If you are celebrating Juneteenth because you believe that June 19, 1865 is the day “when the news of the Emancipation Proclamation got to Texas,” you are celebrating for the wrong reason.  When I celebrate Juneteenth, I am celebrating a military victory over the Texas Rebels that resulted in the enforcement of the Emancipation Proclamation in all the ten states that were in rebellion in 1863 as well as the successful effort to keep the Republic indivisible.  School children in Texas pledge allegiance to the Stars and Stripes because of the military victory that brought Texas back into the Union.  That’s why I like that Juneteenth falls near Flag Day.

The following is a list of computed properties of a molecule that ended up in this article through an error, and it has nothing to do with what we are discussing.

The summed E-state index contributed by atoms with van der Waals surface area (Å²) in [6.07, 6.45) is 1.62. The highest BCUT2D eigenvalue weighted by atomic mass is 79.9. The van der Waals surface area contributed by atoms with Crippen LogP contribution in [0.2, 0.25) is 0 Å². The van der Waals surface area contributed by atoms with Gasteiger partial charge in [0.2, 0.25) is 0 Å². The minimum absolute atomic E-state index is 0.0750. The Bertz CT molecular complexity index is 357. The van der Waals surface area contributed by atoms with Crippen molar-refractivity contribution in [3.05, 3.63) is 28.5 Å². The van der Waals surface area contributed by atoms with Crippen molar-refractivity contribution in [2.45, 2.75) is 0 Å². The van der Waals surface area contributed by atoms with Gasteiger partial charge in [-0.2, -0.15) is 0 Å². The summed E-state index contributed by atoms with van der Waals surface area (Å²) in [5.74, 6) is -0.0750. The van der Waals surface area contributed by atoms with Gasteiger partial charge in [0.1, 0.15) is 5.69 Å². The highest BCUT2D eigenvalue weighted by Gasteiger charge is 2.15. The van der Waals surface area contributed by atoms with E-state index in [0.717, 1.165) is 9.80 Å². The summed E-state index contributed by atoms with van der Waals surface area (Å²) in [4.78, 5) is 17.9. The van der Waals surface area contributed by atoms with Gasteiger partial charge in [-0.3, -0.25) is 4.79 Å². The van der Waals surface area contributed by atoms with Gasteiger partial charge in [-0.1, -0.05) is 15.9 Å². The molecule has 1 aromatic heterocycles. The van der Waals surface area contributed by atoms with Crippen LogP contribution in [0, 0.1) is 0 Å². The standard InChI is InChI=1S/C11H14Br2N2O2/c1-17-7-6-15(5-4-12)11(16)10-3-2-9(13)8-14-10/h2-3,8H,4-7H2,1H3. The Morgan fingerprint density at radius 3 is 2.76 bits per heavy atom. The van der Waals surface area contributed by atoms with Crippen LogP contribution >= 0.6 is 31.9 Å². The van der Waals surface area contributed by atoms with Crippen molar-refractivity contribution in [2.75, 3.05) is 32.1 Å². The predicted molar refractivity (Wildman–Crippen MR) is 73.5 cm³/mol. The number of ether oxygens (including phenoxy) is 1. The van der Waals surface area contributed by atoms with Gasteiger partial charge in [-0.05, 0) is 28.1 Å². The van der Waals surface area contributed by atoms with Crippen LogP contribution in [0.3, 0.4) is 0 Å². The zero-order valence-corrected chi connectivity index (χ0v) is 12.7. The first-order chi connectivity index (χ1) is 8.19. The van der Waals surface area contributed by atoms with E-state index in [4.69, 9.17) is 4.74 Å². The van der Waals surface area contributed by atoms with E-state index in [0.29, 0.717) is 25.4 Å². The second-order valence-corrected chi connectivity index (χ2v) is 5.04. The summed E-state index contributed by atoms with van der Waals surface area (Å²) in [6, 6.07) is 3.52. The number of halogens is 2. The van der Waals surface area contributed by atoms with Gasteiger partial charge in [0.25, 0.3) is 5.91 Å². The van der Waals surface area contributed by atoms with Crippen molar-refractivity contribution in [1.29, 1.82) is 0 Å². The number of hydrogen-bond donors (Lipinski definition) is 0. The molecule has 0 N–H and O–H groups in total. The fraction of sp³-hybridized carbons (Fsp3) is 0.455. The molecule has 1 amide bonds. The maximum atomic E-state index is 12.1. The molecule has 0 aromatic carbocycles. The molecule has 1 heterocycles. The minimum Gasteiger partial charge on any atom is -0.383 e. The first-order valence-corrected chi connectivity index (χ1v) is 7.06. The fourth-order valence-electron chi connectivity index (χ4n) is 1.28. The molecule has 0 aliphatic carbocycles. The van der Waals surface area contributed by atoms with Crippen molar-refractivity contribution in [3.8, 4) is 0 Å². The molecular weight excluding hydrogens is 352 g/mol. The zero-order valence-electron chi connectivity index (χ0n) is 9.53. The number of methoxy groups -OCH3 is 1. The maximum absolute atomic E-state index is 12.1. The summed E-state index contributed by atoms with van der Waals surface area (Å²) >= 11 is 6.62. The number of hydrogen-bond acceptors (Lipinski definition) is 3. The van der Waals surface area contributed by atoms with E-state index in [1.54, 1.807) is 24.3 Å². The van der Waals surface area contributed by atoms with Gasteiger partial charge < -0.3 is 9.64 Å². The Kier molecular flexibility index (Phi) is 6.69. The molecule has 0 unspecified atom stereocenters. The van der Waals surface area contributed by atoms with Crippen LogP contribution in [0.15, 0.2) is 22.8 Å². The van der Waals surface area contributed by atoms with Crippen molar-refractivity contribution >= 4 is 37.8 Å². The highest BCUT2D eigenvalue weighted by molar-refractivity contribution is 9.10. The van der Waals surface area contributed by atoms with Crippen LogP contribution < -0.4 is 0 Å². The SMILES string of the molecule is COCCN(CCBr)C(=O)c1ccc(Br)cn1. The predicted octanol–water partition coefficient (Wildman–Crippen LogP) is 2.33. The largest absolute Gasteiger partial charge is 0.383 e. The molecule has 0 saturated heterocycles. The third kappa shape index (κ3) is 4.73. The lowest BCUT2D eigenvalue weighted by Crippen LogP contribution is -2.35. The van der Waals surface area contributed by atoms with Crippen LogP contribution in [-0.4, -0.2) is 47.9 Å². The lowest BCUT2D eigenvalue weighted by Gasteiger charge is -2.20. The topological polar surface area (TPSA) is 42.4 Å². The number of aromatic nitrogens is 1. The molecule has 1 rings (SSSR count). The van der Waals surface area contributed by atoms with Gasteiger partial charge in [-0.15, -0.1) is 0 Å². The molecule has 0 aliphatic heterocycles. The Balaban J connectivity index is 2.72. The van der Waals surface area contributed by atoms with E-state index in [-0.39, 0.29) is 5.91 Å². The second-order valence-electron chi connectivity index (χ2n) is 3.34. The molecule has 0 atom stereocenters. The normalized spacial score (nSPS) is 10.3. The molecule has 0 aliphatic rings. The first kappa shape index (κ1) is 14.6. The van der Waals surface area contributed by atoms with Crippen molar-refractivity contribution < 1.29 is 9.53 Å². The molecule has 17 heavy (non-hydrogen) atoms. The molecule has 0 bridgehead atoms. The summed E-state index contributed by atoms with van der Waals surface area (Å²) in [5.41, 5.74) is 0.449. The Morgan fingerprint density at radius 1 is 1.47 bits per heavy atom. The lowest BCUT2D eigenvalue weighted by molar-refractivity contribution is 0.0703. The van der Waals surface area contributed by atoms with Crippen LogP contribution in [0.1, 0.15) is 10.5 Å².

According to the Houston Chronicle, there are 41 states that “recognize Juneteenth as a state holiday, and Maryland currently has legislation pending that could make it the 42nd state.”  In each of these states the Juneteenth holiday according to legislation was established because the news of the Emancipation Proclamation didn’t get to Texas until June 19,1865.  While advancing and getting this false explanation into legislation across the country, the leader of the national campaign to make Juneteenth a national holiday believes that this maybe “the year for Juneteenth to be recognized as a national holiday observance in America, like Flag Day and Patriot Day."  Before the nation takes on the expense of another Federal holiday, we should at least get the history correct.  The Federal legislature should not be as careless and loose with the history as 41 state legislatures have been.  Falsehoods embedded in the law are not worth celebrating, but Flag Day and Juneteenth together are worth celebrating.